I am trying to modify require like this

require = function (path) {
    try {
        return module.require(path);
    } catch (err) {

However, scope of this modification is only in the current module. I want to modify it globally, so every module that is required by this module will also get the same copy of require function.

Basically, I want to catch SyntaxError to know which file has problem. I can't seem to find any other alternative. If I put module.require in try/catch block, I'll be able to get the file name which caused SyntaxError.


I managed to solve it by modifying prototype function require of Module class. I put this in the main script and its available to all the required modules.

var pathModule = require('path');
var assert = require('assert').ok;

module.constructor.prototype.require = function (path) {
    var self = this;
    assert(typeof path === 'string', 'path must be a string');
    assert(path, 'missing path');

    try {
        return self.constructor._load(path, self);
    } catch (err) {
        // if module not found, we have nothing to do, simply throw it back.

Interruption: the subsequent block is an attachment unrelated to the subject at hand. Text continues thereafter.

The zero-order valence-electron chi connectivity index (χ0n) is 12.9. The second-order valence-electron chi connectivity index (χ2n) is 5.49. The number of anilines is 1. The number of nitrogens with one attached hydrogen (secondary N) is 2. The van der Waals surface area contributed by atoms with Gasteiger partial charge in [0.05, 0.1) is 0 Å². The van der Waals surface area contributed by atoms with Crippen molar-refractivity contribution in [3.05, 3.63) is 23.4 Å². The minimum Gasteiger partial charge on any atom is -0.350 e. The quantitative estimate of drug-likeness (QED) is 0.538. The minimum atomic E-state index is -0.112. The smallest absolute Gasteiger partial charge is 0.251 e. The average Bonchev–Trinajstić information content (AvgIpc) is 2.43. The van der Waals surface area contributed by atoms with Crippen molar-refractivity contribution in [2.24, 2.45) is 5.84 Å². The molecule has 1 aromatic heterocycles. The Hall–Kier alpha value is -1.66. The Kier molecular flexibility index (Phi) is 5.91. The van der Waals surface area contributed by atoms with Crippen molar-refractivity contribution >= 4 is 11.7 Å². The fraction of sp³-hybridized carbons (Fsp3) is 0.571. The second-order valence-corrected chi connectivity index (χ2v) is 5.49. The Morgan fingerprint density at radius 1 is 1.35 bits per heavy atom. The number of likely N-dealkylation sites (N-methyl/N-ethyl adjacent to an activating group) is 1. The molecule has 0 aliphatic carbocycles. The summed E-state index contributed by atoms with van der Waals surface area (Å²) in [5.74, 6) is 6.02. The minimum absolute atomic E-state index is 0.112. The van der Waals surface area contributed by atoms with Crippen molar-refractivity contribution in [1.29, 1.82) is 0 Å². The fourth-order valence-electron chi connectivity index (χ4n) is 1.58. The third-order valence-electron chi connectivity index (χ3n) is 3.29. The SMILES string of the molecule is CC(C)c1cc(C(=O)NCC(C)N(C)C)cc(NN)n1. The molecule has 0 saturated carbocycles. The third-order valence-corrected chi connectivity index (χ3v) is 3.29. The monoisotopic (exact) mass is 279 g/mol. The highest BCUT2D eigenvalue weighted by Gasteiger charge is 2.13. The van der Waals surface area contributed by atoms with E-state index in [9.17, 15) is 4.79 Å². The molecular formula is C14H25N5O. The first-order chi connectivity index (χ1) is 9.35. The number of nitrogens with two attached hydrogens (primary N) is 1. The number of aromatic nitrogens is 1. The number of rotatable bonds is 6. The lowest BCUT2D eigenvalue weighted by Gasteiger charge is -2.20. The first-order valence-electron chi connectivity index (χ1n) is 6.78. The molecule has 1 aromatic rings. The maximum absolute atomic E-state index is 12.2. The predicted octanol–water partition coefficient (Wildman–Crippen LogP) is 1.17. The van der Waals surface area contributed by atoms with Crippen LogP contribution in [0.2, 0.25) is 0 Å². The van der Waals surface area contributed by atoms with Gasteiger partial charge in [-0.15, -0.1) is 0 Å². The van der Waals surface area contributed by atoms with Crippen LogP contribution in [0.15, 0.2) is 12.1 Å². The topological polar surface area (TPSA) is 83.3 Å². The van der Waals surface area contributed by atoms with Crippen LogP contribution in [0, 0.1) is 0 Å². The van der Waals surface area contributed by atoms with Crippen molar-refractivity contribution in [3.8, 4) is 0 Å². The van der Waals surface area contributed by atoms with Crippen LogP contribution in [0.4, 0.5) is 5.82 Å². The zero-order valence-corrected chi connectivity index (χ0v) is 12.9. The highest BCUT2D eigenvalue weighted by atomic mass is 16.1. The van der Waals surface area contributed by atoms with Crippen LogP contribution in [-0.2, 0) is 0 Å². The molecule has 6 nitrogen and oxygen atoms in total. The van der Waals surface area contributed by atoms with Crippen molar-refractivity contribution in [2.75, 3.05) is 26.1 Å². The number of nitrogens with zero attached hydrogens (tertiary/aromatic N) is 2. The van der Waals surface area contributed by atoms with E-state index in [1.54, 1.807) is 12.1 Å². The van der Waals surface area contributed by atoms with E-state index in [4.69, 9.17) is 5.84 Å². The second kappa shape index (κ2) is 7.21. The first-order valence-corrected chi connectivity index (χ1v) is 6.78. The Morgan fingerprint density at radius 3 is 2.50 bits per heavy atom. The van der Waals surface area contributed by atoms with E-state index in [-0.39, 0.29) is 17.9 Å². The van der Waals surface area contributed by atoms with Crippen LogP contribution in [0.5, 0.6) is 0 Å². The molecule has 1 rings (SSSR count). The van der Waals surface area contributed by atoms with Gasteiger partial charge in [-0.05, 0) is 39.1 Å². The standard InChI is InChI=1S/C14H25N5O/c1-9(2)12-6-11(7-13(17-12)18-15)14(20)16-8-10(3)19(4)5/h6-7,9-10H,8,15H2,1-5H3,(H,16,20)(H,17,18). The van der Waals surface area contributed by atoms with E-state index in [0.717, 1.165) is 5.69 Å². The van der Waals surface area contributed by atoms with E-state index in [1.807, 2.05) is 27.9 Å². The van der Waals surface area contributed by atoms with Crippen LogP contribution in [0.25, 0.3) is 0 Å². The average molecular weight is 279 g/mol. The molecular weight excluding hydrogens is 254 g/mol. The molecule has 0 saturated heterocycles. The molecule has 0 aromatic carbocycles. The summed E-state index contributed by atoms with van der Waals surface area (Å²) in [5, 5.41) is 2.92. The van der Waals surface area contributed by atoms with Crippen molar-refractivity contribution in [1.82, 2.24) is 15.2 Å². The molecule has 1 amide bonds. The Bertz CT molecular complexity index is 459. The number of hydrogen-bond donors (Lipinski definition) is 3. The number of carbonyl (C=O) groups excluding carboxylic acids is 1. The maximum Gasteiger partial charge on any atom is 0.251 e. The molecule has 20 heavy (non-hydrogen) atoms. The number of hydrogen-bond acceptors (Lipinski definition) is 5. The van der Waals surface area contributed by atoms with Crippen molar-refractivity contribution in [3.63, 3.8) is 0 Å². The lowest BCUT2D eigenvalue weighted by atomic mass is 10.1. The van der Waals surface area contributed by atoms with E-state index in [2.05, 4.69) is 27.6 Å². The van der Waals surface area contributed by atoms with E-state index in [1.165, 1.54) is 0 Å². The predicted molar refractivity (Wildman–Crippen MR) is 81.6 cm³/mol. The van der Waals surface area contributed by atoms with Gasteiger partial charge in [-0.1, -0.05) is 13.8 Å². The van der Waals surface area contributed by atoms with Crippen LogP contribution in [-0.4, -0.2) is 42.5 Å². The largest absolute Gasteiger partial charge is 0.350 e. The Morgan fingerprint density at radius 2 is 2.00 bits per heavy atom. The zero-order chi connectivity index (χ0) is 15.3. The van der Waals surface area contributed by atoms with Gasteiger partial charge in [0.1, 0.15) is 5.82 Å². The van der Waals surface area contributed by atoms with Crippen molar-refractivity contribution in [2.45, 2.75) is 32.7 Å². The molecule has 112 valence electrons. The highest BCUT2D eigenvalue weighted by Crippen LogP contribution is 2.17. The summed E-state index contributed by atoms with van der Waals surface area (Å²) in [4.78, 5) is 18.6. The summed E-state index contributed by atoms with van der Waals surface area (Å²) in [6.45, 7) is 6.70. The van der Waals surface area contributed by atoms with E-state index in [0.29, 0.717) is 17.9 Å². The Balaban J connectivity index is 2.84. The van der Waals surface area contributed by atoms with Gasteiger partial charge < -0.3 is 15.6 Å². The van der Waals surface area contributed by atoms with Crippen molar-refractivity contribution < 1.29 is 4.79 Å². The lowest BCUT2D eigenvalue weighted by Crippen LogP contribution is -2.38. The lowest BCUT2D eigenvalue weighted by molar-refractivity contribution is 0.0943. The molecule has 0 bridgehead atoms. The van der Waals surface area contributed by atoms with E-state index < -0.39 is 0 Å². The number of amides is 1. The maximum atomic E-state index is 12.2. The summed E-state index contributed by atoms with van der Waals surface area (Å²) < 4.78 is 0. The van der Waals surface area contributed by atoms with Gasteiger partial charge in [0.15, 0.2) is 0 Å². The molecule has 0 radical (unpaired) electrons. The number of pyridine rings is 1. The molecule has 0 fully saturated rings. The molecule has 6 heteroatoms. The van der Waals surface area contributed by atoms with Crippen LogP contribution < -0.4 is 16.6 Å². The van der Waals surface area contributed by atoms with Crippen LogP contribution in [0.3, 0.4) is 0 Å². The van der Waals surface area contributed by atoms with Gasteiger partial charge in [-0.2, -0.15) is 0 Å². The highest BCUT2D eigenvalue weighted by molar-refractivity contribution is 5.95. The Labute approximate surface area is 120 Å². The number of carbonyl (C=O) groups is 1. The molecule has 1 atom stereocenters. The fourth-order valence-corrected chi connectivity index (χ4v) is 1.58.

if (err.code === 'MODULE_NOT_FOUND') {
            throw err;
        // resolve the path to get absolute path
        path = pathModule.resolve(__dirname, path)

        // Write to log or whatever
        console.log('Error in file: ' + path);
  • this seemed promising, but it did not work for me on Node 8. I put the modification in a mod.js and used Mocha's --require option to load it before all test files, but alas ... – oligofren Nov 28 '17 at 8:13

Why don't you use a try-catch block inside your code and once an error occurs to check the stack trace. Check out these links

  • I can't use a try catch everywhere I require a module. and tell users to follow the same. That's why I want to make it transparent to the users. – Salman Nov 11 '13 at 10:49
  • What about nodejs.org/api/process.html#process_event_uncaughtexception. You may put this in your main module and catch all those errors, which are normally send to the console. – Krasimir Nov 11 '13 at 10:52
  • 2
    uncaughtException is not much helpful when you want to catch SyntaxError as it won't give you the filename which has the error. Node just prints the filename with a snippet of the erroneous file. It doesn't give that file in the stacktrace. – Salman Nov 11 '13 at 10:54

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